Wishing you career success in 2013!

Meg

Ready to Change Jobs? Follow 6 Top Tips for a Smooth Transition

The buzz among hard workers today is that they're exhausted and ready to make a career change in 2013. Are you one of them? Here are a few tips to help you move forward:

1. Know what you want in a new job.
A05

Make sure you’re moving toward a better job and not just running away from one you don’t like. What are your values and how do they align with a new company’s culture? What will make this new job better than the old one? (Money is not the most important reason to change jobs.) A coach can help you work through the confusion.

2. Create a professional resume.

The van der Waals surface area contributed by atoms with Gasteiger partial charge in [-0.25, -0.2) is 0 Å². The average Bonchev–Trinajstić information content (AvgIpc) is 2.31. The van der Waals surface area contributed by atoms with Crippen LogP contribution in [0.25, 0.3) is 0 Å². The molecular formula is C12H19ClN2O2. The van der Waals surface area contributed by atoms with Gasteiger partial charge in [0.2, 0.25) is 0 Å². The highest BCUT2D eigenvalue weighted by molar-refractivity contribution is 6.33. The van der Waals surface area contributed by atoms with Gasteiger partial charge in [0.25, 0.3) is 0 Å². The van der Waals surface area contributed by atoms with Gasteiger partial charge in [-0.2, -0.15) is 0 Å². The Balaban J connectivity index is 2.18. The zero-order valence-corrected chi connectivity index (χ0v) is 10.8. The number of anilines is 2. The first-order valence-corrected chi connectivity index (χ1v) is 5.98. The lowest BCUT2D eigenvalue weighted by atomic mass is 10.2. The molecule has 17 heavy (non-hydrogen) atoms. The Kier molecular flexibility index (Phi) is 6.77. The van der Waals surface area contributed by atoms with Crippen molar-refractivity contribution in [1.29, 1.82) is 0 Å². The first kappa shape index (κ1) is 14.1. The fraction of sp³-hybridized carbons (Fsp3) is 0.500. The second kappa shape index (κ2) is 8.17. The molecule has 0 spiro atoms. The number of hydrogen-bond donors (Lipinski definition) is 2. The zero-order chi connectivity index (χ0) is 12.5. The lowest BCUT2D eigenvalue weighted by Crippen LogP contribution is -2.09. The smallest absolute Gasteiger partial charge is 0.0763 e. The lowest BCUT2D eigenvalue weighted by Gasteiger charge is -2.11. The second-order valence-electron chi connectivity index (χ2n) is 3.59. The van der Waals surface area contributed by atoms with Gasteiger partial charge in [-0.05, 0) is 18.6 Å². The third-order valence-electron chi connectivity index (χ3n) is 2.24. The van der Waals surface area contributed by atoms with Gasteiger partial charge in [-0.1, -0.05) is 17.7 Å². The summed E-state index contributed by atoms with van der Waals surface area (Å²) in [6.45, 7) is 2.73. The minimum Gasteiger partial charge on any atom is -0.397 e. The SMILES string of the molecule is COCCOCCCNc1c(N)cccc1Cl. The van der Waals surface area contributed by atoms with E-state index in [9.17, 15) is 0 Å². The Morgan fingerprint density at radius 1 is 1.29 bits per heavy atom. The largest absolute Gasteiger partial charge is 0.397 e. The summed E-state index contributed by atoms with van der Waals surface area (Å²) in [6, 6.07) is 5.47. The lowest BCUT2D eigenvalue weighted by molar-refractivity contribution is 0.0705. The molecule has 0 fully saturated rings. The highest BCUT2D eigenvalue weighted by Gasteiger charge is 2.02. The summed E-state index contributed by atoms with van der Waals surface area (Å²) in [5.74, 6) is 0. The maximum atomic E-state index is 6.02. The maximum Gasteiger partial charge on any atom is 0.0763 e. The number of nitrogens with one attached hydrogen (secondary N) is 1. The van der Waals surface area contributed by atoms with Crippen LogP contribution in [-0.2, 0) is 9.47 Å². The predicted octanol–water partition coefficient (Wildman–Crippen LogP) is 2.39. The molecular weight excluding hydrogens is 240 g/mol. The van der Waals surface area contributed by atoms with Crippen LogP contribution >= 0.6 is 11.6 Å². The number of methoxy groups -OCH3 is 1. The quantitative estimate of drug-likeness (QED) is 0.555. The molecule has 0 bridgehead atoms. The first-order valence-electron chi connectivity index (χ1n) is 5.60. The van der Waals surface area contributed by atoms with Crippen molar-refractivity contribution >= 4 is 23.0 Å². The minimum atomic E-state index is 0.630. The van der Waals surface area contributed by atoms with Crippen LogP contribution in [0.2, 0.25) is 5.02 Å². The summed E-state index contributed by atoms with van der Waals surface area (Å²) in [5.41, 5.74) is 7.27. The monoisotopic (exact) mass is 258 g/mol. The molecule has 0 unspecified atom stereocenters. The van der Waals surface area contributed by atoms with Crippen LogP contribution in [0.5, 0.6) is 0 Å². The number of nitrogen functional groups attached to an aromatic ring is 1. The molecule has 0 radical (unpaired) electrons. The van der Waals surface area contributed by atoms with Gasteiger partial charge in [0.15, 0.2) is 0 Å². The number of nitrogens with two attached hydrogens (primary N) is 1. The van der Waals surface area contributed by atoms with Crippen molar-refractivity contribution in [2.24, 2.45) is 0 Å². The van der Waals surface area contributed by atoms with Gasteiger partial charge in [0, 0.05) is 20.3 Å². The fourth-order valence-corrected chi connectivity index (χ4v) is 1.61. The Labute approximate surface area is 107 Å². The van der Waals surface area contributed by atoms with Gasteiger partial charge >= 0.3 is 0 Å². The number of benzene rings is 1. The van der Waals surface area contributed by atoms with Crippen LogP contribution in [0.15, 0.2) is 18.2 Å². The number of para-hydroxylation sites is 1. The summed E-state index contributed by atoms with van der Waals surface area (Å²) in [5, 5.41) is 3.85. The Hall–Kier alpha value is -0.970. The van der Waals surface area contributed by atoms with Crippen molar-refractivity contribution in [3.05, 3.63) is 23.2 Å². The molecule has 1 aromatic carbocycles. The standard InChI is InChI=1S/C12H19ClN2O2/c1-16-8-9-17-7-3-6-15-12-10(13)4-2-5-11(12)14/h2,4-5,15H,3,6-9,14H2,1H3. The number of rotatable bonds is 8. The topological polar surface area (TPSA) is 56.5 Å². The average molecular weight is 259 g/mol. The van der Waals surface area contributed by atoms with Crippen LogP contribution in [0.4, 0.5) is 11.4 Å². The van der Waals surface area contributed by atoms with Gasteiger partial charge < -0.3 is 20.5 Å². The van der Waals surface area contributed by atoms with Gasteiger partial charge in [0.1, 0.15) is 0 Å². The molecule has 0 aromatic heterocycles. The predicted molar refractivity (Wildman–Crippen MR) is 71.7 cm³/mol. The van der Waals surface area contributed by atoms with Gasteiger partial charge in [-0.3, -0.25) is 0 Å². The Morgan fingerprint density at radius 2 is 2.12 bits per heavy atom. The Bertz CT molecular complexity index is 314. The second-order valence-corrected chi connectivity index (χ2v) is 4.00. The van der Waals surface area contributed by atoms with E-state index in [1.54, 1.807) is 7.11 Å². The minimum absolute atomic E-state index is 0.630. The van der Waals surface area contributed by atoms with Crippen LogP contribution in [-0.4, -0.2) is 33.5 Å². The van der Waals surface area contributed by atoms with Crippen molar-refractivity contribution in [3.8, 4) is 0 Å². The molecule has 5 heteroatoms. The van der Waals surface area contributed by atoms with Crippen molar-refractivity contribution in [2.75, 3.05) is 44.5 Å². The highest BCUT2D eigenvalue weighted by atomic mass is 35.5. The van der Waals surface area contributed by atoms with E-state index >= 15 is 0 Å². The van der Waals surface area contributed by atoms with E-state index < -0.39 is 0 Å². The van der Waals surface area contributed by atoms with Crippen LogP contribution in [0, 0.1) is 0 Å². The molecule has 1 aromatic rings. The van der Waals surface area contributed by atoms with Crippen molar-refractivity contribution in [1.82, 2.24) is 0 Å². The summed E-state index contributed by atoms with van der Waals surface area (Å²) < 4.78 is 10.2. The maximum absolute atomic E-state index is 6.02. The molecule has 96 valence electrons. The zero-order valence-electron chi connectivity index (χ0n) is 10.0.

Your resume acts as your introduction to a company. It makes your first impression for you. Find books with resume samples to guide you or hire a professional resume writer who is trained, experienced and certified in this field. Make sure your resume reflects your work achievements. Don’t forget to send cover letters and interview thank you letters to show that you understand business etiquette.

3. Evaluate your network of contacts.

The job search process is a lot like dating – prospects usually don’t come knocking on your door! You have to get out and meet people. More people get new jobs through networking that any other activity – up to 80% according to several surveys. Look at the business relationships you already have and what you do to cultivate them. What professional, civic, and social groups do you belong to? Where do the people hang out that can introduce you to the right job opportunities?

4. Prepare for intervieiws with storytelling techniques.